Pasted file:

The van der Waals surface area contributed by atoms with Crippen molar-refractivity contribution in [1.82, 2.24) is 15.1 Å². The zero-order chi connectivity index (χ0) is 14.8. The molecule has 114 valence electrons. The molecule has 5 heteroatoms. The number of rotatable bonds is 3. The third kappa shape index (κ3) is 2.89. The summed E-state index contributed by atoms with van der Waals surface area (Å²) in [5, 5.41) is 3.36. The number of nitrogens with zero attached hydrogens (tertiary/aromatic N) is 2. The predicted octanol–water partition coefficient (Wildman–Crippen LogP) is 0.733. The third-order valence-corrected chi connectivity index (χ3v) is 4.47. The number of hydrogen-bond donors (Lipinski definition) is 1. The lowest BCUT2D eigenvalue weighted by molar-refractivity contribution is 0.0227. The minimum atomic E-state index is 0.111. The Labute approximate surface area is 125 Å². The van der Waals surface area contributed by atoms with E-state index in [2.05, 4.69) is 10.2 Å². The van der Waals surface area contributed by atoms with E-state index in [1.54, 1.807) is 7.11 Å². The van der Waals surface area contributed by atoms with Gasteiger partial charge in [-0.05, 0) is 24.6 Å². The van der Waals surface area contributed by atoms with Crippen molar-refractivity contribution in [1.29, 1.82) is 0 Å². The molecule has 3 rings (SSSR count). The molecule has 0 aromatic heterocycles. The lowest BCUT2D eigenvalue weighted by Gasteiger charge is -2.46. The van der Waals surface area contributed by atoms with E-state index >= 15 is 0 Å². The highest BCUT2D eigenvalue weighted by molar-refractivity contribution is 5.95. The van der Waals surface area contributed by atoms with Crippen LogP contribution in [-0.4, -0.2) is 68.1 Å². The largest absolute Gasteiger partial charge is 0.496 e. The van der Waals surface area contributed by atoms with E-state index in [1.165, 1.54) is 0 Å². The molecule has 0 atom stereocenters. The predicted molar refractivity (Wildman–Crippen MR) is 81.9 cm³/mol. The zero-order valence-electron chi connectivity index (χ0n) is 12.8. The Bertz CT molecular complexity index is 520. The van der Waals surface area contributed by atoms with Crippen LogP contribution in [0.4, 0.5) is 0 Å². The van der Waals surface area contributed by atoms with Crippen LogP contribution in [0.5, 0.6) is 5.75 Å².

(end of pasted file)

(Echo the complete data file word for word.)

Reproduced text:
The van der Waals surface area contributed by atoms with Crippen molar-refractivity contribution in [1.82, 2.24) is 15.1 Å². The zero-order chi connectivity index (χ0) is 14.8. The molecule has 114 valence electrons. The molecule has 5 heteroatoms. The number of rotatable bonds is 3. The third kappa shape index (κ3) is 2.89. The summed E-state index contributed by atoms with van der Waals surface area (Å²) in [5, 5.41) is 3.36. The number of nitrogens with zero attached hydrogens (tertiary/aromatic N) is 2. The predicted octanol–water partition coefficient (Wildman–Crippen LogP) is 0.733. The third-order valence-corrected chi connectivity index (χ3v) is 4.47. The number of hydrogen-bond donors (Lipinski definition) is 1. The lowest BCUT2D eigenvalue weighted by molar-refractivity contribution is 0.0227. The minimum atomic E-state index is 0.111. The Labute approximate surface area is 125 Å². The van der Waals surface area contributed by atoms with E-state index in [2.05, 4.69) is 10.2 Å². The van der Waals surface area contributed by atoms with E-state index in [1.54, 1.807) is 7.11 Å². The van der Waals surface area contributed by atoms with Gasteiger partial charge in [-0.05, 0) is 24.6 Å². The van der Waals surface area contributed by atoms with Crippen molar-refractivity contribution in [1.29, 1.82) is 0 Å². The molecule has 3 rings (SSSR count). The molecule has 0 aromatic heterocycles. The lowest BCUT2D eigenvalue weighted by Gasteiger charge is -2.46. The van der Waals surface area contributed by atoms with E-state index >= 15 is 0 Å². The highest BCUT2D eigenvalue weighted by molar-refractivity contribution is 5.95. The van der Waals surface area contributed by atoms with Crippen LogP contribution in [-0.4, -0.2) is 68.1 Å². The largest absolute Gasteiger partial charge is 0.496 e. The van der Waals surface area contributed by atoms with E-state index in [1.165, 1.54) is 0 Å². The molecule has 0 atom stereocenters. The predicted molar refractivity (Wildman–Crippen MR) is 81.9 cm³/mol. The zero-order valence-electron chi connectivity index (χ0n) is 12.8. The Bertz CT molecular complexity index is 520. The van der Waals surface area contributed by atoms with Crippen LogP contribution in [0.4, 0.5) is 0 Å². The van der Waals surface area contributed by atoms with Crippen LogP contribution in [0.5, 0.6) is 5.75 Å².